Pololu Valley Overlook and hike (Updated 2021)
A gorgeous hike from the top to the gorgeous black sandy beaches of Pololu Valley, the drive alone and panoramic views of the cliffs and coastlines impresses the moment you park on the end of road. This is a relatively short hike to the bottom and nice to explore the slowly rambling stream that ends at the ocean or just amble from one end of the black sand beach to the cliffs on the other side and maybe do a climb to another gorge beyond if you feel challenged to do more exploring. Check out all the fun details of this Big Island hike to Pololu Valley.
How to get to Pololu Valley
Pololu Valley is an easy drive from Highway 270 through idyllic towns like Hawaii and Kapa’au. After you pass mile marker 28, you’ll get some peak a boo views to the cliffs of Pololu. Make sure you find parking even from a distant walk to the entrance of the trail since parking is limited right at the entrance.
History of Pololu Valley
Pololu Valley was formed over 250,000 to 300,000 years ago when the Kohala Volcano experienced a huge collapse and landslide with a large part falling into the ocean and creating this massive gulch and valley that we see today.
The cliffs of Pololu and valley are unspoiled and have been natural until the first arrival of humans into the valley around the 15th Century. Polulu Valley meaning “Long Spear” is revered in ancient history. The early settlers grew taro farms in the area and is still grown to process poi – a staple root plant eaten by locals on the island.
Even now, the natural beauty of Pololu looks untouched in the ages with the rugged cliffs, black sand beach and huge ocean waves crashing on the beach.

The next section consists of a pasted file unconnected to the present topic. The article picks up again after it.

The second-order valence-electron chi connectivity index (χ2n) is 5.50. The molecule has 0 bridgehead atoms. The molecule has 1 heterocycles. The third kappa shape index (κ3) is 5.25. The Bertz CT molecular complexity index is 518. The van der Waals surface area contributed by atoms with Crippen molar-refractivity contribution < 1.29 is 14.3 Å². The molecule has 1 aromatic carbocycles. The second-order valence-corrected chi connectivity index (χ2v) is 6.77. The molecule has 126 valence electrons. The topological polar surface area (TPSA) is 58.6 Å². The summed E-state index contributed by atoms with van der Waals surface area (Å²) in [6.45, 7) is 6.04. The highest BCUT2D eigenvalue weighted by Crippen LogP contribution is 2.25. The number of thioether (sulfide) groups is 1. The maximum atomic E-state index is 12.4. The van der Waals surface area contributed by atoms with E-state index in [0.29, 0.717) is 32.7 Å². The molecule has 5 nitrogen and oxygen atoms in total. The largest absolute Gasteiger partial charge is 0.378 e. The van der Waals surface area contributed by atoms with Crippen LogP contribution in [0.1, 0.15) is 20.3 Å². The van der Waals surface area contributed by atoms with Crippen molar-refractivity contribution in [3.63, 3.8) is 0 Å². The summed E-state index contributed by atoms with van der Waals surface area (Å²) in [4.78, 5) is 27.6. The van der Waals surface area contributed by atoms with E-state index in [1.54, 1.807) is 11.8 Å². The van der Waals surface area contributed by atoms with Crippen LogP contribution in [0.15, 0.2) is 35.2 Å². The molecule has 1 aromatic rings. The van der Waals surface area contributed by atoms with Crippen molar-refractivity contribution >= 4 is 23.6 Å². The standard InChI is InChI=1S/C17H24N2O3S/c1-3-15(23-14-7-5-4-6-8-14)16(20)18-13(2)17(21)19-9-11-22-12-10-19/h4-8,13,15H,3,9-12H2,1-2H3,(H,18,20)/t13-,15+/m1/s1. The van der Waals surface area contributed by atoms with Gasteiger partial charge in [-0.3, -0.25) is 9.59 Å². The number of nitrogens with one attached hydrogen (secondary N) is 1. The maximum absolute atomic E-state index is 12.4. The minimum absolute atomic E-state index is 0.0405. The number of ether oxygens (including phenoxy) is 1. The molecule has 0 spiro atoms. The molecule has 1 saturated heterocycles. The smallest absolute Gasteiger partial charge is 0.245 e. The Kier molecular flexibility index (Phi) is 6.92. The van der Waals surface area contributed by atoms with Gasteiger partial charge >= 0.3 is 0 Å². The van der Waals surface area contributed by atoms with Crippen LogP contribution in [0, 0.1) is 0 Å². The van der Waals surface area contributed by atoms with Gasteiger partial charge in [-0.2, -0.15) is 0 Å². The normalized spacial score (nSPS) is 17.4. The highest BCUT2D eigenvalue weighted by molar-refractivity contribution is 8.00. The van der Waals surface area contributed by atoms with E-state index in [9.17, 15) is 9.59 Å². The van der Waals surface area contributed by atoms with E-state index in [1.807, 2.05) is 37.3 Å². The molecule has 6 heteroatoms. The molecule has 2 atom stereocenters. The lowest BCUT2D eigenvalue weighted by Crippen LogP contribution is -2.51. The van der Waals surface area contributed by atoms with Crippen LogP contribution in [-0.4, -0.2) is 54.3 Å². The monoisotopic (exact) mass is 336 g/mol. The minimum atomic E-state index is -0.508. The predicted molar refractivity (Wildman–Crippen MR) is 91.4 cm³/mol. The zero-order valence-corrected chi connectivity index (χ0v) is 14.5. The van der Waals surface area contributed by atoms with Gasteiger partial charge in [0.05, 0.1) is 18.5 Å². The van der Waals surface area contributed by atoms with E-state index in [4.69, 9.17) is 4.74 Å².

Pololu Valley Weather
The weather at Pololu Valley is variable from cloudy and windy to stormy clouds and rain and then to blue sky, and you can even get all three happening on the same day. Best bet is to check the daily weather patterns for the day and see if it works with your plans to visit for the area.
Hiking to Pololu Valley and beyond
Not only is Pololu valley scenic as an overlook at the end of road, but the hike and views going downhill, the walk across the gorgeous black sand beach is a wonderful experience. If you feel challenged, you can even go beyond to the other valleys beyond Pololu on a day trip or overnight stay.
The hike down is mostly gravel and soil and relatively easy to climb down depending on temperature and wetness factor. You should hike down with sturdy shoes or boots for the variable rocks, steps and slope factor. It’s a relatively easy 30 minute hike down to the floor and then to the black sand beach which you can hike from end to end.
The seven gulches of the Kohala Volcano
Pololu valley is one of the gulches at the tail end of gulches that were formed with the erosion of the Kohala Volcano. The rest of the gulches follow in order from:
- Pololu Valley
2. Honokāne Nui
3. Honokāne Iki
6. Waimanu Valley
7. Waipi’o Valley
Arriving Pololu Valley and parking
Parking is just at the end of road with most day trippers coming to take pictures and leave, so there is a lot of turnover for the parking spots. You can also park further out and then walk to the end where the trail begins.
The hike downhill on the trail is rocky and wide with some nice spots for views and picture taking. The roundtrip hike goes down about 420 feet to the valley floor and is only about a half hour hike to the bottom of this .6-mile hike.
It is wide enough for both uphill and downhill traffic to the bottom but give some clearance to people struggling uphill.
The black sand beach of Pololu
Once you get to the bottom, head for the black sandy beach (the small trails that follow the stream inland ends and is mostly private lands that are off limits to explore. Views of the beach with the impressive 500 foot cliffs make for a fantastic photo opportunity in the area.